Tokyo’s Governor Spent a Crazy Amount of Government Money on Overseas Trips

Tokyo Governor Yoichi Masuzoe held a press conference Friday to defend spending government money on lavish trips, resort hotels, and expensive art.

TOKYO, JAPAN - MAY 13:  (CHINA OUT, SOUTH KOREA OUT) Tokyo Metropolitan Governor Yoichi Masuzoe speaks during a press conference at the Tokyo Metropolitan Government headquarters on May 13, 2016 in Tokyo, Japan. Masuzoe admitted to use political funds for dinner and accommodations, as the weekly magazine Shukan Bunshun reported.  (Photo by The Asahi Shimbun via Getty Images)
TOKYO, JAPAN - MAY 13: (CHINA OUT, SOUTH KOREA OUT) Tokyo Metropolitan Governor Yoichi Masuzoe speaks during a press conference at the Tokyo Metropolitan Government headquarters on May 13, 2016 in Tokyo, Japan. Masuzoe admitted to use political funds for dinner and accommodations, as the weekly magazine Shukan Bunshun reported. (Photo by The Asahi Shimbun via Getty Images)
TOKYO, JAPAN - MAY 13: (CHINA OUT, SOUTH KOREA OUT) Tokyo Metropolitan Governor Yoichi Masuzoe speaks during a press conference at the Tokyo Metropolitan Government headquarters on May 13, 2016 in Tokyo, Japan. Masuzoe admitted to use political funds for dinner and accommodations, as the weekly magazine Shukan Bunshun reported. (Photo by The Asahi Shimbun via Getty Images)

Tokyo Governor Yoichi Masuzoe said at a press conference Friday that he spent over $2 million dollars on eight overseas trips during his first two years in office, reportedly to help Japan look “prestigious” on the world stage.

His sacrifice for his country included staying in $1,820-a-night London hotel suites, spending $11,700 to rent airport VIP rooms, and traveling with an entourage of 19 staff members. Masuzoe’s spending was not limited to international travel. He frequently used an official car and driver for transportation to his vacation house at a hot springs resort.

Masuzoe has been under scrutiny since early April when the Japanese Communist Party revealed that spending on his eight overseas trips had already outstripped that of former governor, Shintaro Ishihara, a rightwing nationalist who spent $4.3 million on 28 trips during his tenure.

Tokyo Governor Yoichi Masuzoe said at a press conference Friday that he spent over $2 million dollars on eight overseas trips during his first two years in office, reportedly to help Japan look “prestigious” on the world stage.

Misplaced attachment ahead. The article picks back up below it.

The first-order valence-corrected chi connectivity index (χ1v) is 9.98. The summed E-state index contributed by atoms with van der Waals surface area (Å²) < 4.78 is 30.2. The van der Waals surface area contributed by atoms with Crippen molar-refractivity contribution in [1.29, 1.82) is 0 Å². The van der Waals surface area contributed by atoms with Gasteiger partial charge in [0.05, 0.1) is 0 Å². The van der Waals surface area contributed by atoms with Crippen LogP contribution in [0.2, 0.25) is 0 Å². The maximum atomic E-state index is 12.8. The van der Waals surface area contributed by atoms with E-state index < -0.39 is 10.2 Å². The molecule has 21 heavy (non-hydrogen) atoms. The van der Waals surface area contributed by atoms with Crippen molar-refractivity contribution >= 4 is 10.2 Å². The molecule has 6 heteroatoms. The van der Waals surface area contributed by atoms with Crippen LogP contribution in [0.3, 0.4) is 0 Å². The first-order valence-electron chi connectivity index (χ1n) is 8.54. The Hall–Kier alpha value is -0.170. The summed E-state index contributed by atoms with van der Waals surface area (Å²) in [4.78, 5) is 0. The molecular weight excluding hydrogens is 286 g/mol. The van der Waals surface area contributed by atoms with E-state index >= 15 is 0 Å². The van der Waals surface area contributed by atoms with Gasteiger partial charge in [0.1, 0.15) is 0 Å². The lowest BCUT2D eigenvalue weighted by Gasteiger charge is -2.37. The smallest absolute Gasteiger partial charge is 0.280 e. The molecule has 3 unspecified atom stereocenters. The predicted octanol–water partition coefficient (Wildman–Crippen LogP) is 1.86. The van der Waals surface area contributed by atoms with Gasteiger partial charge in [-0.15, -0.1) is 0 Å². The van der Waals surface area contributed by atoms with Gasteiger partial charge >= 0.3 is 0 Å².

His sacrifice for his country included staying in $1,820-a-night London hotel suites, spending $11,700 to rent airport VIP rooms, and traveling with an entourage of 19 staff members. Masuzoe’s spending was not limited to international travel. He frequently used an official car and driver for transportation to his vacation house at a hot springs resort.

Masuzoe has been under scrutiny since early April when the Japanese Communist Party revealed that spending on his eight overseas trips had already outstripped that of former governor, Shintaro Ishihara, a rightwing nationalist who spent $4.3 million on 28 trips during his tenure.

Since then, repeated new revelations about spending have put the governor in the spotlight, with some saying that his actions may have violated the law.

In response to criticism over Ishihara’s spending, the government in 2007 ordered officials to find the cheapest accommodation that meets security requirements. Masuzoe insists that his spending remained within the law.

Masuzoe’s latest embarrassment came Wednesday when Japanese magazine Shukan Bunshun reported that he had spent about $3400 in government money on two visits to a resort hotel in Kisarazu in 2013 and 2014 to discuss what he called “urgent” and “highly important” matters related to upcoming elections. His family joined him on the trips because, he said, he had promised he would spend time with his children. He expensed the costs as “conference fees.”

Masuzoe took office as governor of Tokyo in 2014. Before that, he served as a lawmaker in Japan’s Upper House and as the nation’s minister of health.

Between 2012 and 2014, he purchased about $82,000 worth of art with state funds, which he said he used for diplomacy, giving the art as gifts to visitors from overseas.

At the press conference Friday, the governor said: “Having caused so much distrust, as a politician I feel embarrassed.” He promised to cut back on spending and use his own car to visit his vacation home.

But at least he didn’t try to buy an island.

In 2012, the Japanese government had to spend about $20 million to buy the Senkaku islands, not far from China, from their private owners in order to head off an offer from Tokyo’s then-governor: Ishihara himself. Ever since, those disputed islands have soured ties between Tokyo and Beijing.

Photo credit: The Asahi Shimbun via Getty Images

Megan Alpert is a fellow at Foreign Policy. Her previous bylines have included The Guardian, Guernica Daily, and Earth Island Journal. Twitter: @megan_alpert

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